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Biden Admin May Have Made A Huge Mistake In Asking SCOTUS To Take On Gov’t Censorship Case


The Biden administration may have opened itself up to a more expansive ruling on its coordination with social media companies to censor speech by asking the Supreme Court to freeze a federal appeals court’s injunction.

The administration asked the Supreme Court last week to pause the Fifth Circuit’s scaled-back injunction in the free speech lawsuit Missouri v. Biden, which prevents the administration from coercing or encouraging social media companies to censor speech. The Fifth Circuit’s ruling, while finding that the White House, Surgeon General, Centers for Disease Control and Prevention and the FBI violated the First Amendment, removed the Cybersecurity and Infrastructure Security Agency (CISA) and other government officials from the district court’s injunction, and narrowed the language of the injunction itself.

Now, assuming the Supreme Court agrees to review the case on its merits after deciding whether to grant a stay, the justices will have a chance to uphold that ruling, restore the broader district court injunction or do something else.

“The Administration is certainly bold to ask for a stay in the Supreme Court,” Jenin Younes, lead counsel representing the four private plaintiffs on the case for the New Civil Liberties Alliance, told the DCNF. “While ultimately the Fifth Circuit’s decision was a victory for us and for the First Amendment, that court’s ruling was somewhat more conservative with respect to the legal standard for assessing state action as well as the application of those facts to CISA than the district court’s holding.”

Aaron Terr, Foundation for Individual Rights and Expression director of advocacy, told the DCNF there is “no telling how the Supreme Court will rule if it decides to review the case.”

“But the principles at stake aren’t new,” he said. “The Supreme Court has in the past held that the government may not coerce private companies into censoring constitutionally protected speech.”

District of Louisiana Judge Terry A. Doughty’s injunction had not only prevented the administration from coordinating with social media companies to censor speech, but also barred the government from “collaborating, coordinating, partnering, switchboarding, and/or jointly working with” research groups and projects that advocate for censorship. It enjoined a variety of government entities, including NIAID officials, CISA officials and State Department officials, who are not included in the Fifth Circuit’s revised injunction.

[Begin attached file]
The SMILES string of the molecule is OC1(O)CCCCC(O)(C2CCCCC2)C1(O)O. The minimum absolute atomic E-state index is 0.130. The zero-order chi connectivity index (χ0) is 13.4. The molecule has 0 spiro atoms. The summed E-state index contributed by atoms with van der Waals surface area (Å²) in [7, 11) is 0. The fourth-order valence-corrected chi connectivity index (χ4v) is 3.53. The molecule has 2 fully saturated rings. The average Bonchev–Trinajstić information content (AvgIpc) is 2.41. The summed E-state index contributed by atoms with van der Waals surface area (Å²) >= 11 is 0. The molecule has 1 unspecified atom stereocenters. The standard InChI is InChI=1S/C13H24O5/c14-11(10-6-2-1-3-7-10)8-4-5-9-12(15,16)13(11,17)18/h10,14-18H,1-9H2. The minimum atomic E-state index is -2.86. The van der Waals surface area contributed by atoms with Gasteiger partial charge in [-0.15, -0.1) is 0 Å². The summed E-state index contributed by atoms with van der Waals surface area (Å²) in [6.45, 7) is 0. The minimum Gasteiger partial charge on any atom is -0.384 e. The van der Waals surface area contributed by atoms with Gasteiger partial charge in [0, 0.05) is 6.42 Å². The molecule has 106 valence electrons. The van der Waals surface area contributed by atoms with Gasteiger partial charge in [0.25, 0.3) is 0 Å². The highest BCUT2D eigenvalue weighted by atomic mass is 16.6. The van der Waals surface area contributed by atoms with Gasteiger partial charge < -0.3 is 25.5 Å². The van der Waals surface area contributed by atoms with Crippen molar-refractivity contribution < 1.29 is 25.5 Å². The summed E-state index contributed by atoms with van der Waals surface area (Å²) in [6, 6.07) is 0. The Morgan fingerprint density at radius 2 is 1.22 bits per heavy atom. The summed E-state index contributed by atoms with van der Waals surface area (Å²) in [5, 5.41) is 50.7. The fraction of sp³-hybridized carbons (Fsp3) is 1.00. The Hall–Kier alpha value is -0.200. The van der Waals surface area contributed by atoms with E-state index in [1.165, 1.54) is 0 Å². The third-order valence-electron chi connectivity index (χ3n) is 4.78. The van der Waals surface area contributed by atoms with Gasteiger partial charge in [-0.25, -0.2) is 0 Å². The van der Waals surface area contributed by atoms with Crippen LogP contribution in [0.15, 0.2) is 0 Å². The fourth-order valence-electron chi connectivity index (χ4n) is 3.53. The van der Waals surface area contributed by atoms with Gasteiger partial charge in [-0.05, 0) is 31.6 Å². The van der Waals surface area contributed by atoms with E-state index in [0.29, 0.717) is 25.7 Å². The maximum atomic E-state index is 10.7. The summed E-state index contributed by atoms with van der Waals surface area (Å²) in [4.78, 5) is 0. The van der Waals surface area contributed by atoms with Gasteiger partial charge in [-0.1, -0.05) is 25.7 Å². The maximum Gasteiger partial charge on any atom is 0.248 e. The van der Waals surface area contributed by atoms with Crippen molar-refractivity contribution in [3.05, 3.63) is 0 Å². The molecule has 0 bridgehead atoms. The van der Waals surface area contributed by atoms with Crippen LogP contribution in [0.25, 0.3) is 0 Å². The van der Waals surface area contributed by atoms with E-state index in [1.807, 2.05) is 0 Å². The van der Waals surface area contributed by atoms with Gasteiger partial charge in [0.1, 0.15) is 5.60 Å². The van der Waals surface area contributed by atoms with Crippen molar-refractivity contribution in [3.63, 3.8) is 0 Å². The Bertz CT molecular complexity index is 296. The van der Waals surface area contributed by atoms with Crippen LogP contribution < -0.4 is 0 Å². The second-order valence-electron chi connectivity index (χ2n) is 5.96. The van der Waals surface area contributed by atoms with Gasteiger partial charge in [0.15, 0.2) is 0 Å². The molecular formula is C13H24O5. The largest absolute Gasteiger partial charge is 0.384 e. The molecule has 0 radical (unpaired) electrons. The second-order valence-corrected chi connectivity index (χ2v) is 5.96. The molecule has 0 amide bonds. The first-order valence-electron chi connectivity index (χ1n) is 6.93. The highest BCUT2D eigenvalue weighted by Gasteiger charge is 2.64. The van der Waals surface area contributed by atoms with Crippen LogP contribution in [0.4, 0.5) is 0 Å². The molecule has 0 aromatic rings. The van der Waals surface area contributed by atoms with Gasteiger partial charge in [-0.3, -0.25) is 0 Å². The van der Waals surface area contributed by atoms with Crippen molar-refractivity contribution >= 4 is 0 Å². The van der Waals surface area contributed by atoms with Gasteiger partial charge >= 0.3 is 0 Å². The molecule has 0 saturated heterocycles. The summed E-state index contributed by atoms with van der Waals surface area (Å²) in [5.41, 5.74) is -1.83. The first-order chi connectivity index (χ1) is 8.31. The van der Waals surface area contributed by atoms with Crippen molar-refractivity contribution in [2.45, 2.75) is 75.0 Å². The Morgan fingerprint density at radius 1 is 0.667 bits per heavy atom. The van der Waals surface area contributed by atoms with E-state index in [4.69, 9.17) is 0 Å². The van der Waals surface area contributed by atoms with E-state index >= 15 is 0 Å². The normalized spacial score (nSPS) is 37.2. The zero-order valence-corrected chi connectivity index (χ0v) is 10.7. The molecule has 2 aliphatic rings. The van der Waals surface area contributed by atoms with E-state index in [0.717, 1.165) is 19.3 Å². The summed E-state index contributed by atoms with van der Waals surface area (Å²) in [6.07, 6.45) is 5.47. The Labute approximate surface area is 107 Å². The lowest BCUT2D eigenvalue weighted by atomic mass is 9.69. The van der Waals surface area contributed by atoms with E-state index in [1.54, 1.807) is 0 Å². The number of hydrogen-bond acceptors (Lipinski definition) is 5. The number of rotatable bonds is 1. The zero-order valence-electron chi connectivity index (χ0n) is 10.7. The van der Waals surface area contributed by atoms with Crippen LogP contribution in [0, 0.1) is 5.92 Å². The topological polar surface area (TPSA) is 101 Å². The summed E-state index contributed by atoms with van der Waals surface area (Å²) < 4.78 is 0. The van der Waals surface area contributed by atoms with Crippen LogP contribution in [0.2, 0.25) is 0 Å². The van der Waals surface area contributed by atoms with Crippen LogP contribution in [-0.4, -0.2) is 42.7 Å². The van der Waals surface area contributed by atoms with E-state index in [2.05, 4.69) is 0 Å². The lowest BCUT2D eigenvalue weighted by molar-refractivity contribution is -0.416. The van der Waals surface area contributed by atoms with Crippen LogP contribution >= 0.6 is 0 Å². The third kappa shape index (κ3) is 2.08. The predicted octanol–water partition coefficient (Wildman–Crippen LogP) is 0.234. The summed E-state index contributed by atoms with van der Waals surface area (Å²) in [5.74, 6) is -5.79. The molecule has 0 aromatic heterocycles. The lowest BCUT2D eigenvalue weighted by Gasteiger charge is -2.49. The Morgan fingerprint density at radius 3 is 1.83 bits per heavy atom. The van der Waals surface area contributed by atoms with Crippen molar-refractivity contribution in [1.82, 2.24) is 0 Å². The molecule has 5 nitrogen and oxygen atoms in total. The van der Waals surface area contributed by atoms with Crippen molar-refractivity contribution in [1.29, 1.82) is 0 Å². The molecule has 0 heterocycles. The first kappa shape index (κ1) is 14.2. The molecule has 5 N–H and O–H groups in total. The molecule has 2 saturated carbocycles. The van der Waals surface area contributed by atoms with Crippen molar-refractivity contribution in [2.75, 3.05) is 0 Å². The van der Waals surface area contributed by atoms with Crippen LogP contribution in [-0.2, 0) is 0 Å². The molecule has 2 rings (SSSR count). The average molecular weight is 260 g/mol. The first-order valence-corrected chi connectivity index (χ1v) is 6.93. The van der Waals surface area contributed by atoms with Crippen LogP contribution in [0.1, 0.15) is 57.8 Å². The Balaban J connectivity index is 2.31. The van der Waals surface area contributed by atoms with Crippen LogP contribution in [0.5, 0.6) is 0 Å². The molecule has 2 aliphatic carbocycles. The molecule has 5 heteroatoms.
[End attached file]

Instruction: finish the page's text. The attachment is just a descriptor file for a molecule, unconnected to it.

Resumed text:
The government claimed in its application the Supreme Court that the Fifth Circuit had imposed a “startling” ruling that placed “unprecedented limits on the ability of the President’s closest aides to use the bully pulpit to address matters of public concern.”

In its Wednesday response, the state and individual plaintiffs argued that the administration’s claim that the ruling was “startling” is without merit.

“The ‘startling’ feature of this case is Defendants’ unprecedented disregard for the First Amendment,” they wrote.

“Here, federal censorship has fundamentally altered online discourse—rendering entire viewpoints on matters of great public concern virtually unspeakable on social media— and thus the States suffer a devastating injury to their sovereign interest in hearing from and communicating with their own citizens,” they wrote. “As a result of federal action, state officials cannot read on social media whether their citizens are skeptical of COVID vaccines, oppose mask mandates, believe that COVID escaped from a lab, have doubts about the integrity of voting by mail—or know their views on many other topics.”

The brief also requested the Supreme Court weigh in on whether the Fifth Circuit erred in eliminating CISA from the injunction, if it decides to take the case.

Kevin Goldberg, First Amendment specialist for the Freedom Forum, noted the Supreme Court’s decision “is merely a first step in what could be a long process.”

In the near-term, he expects the Court will allow the injunction to stand and will accept the case for review on the merits this term.

“I suspect the Justices want to weigh in but ultimately won’t overturn the injunction, largely because many of the ‘swing’ votes on the Court are likely to agree that the Fifth Circuit met the general requirement that an injunction of this sort be narrowly tailored to prevent government overstepping while still allowing government officials to engage in arm’s length conversation to provide input on matters of public concern,” Goldberg told the DCNF.

The Solicitor General’s Office and the White House did not immediately respond to requests for comment.

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